I have two questions for you. Does your chamber play an important role in your community’s success? Do you think ALL of your members and others in the community have a clear understanding of how you are helping your community succeed?

Many chambers would answer “no” to that second question. But a resounding “yes” is exactly what you need to maintain relevance and retain members for the life.

So where’s the disconnect? You’re doing great work, but some of your members just aren’t getting it.  It’s frustrating, isn’t it? Well, I hate to break the news to you, but the problem is not them. It’s you.

Please indulge me while I reference a classic line from Cool Hand Luke…

“What we have here is a failure to communicate.”

Prioritize Internal Communication

If you want to deliver effective external communications you must be communicating well internally.

It’s very important that your staff, particularly the membership team, knows everything that’s going on that can have an impact on the membership. The membership team often represents the frontline of the chamber. They are the faces of the organization, interacting with members one-on-one.

But sometimes they don’t have all of the information they need to answer questions, share exciting news and generally keep members well informed. It is often just a classic case of omission. It can be innocent enough. Serving your members is “all in a day’s work.” When you are caught up in the daily grind, it can be easy to forget how meaningful what you are doing truly is. What you may think is routine, could be big news to your members.

Too often though, the scenario is something far more harmful and difficult to solve. I am talking about silos. Staff members or even full departments may purposely withhold information because, for some reason, they feel it is theirs and not something to be shared. If you have silos, it is time to get rid of them. The only way to effectively destroy them is an edict (and continual management of the situation) from the top. CEOs and E-Ds – it has to come from you.

Don’t Hold Back

Silos have a strong tendency to develop around economic development and advocacy issues.

Sometimes advocacy issues are delicate and the staff responsible are very protective and controlling of the language that’s used to describe the chamber’s point of view. Understandable, but the solution is not to withhold information. Members will have questions. Instead, arm the rest of the team with the right language to answer them.

On economic development – it’s important for economic development projects to maintain confidentiality, but once those projects are ready to be announced, you need to be ready to let your members know. These are successes that tie back to your mission and tell the world that your chamber is doing great things in the community.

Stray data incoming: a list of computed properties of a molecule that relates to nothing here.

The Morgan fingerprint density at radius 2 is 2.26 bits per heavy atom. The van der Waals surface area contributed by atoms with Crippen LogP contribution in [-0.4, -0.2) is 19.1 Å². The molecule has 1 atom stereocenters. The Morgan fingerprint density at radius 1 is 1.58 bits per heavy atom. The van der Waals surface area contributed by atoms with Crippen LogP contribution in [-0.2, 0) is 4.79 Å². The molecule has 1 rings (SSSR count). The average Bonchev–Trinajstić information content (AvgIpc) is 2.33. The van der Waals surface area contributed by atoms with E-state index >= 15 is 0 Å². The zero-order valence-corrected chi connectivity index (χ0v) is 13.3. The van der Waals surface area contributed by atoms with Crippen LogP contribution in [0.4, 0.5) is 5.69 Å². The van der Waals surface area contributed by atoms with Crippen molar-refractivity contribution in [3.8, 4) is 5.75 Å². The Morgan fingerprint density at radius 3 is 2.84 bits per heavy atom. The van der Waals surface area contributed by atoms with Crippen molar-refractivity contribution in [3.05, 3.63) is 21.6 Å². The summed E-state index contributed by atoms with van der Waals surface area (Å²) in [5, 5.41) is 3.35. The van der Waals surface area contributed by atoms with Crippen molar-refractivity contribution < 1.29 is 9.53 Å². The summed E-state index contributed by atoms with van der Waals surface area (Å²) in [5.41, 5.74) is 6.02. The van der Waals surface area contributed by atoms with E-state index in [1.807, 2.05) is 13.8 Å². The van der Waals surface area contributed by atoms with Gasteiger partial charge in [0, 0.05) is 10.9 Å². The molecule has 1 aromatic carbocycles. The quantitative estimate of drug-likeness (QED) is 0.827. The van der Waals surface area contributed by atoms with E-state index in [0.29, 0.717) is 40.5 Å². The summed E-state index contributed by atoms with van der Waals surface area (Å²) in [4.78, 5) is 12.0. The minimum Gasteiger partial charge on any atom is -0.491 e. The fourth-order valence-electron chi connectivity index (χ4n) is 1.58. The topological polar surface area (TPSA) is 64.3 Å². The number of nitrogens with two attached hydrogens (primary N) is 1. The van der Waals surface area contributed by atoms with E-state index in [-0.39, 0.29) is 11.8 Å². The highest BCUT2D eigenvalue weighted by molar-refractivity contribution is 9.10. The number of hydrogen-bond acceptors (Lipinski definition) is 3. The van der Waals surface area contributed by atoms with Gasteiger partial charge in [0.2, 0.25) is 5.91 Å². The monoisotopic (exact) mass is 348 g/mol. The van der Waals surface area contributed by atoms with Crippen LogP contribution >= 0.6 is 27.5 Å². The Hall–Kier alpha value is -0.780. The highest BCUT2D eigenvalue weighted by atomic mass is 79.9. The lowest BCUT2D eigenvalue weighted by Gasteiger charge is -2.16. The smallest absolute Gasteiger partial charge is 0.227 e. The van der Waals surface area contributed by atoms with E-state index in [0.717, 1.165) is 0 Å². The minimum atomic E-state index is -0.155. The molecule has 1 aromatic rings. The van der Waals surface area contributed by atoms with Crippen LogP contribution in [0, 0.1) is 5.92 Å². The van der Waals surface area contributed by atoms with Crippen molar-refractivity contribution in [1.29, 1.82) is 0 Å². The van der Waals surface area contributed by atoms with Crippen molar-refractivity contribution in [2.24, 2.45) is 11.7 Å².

I’ll give an example. I was working with with a chamber that’s main communication tool for announcing economic development successes was a targeted email to a select group of members – essentially high level investors.

The second method they used for announcing their economic development successes was to distribute a news release to local media. Obviously a big omission there. It is a great idea to be sharing economic development news with high level investors, but what about the rest of the membership?

This chamber was depending on a third party – media outlets – to get that information to their members. We’re talking about a large chunk of their members. Fewer than 10% of their members were on that targeted email list.

News releases and other mass media outreach are a great idea and should be part of your communications plan, but you have a direct line to your members. Use it. The missing piece for this chamber was a communication tool that delivered economic development news to the broader chamber audience – something that communicated the impact of big-picture economic development activity on the overall health of the local economy.

They Should Hear It From You

Economic development successes are exactly the kind of thing that you want to be communicating to your improving internal communicationsmembers. Don’t depend on someone else to do it for you. Especially a media outlet. You can’t control that message, you can’t guarantee they will cover it. And if it is covered, you will have no idea if your members will see it.

Also, don’t assume that you know best about who should be receiving what information. By sending economic development successes only to high-level investors, this chamber was making the assumption that the remaining 90% of their members didn’t care about economic development. Not the case at all. In the research that we did, the message was clear back to us, the majority of members did care, and placed a high priority on the chamber’s role as a business advocate and as a key player in economic development.

By failing to communicate those successes to the general membership, this chamber was missing a significant opportunity to reinforce the chamber’s relevance to the entire membership.

It’s Time To Tell Your Story

Chambers are notorious for trying to stay out of the limelight. While humility is certainly a virtue, your members are never going to know what you’re doing for them unless you tell them. Gone are the days of businesses joining the chamber to be perceived as good citizens. They want value. They want to know what you are doing to for them. Celebrate your successes – loud and proud. Let all of your members know what you are doing to help their businesses and the community grow.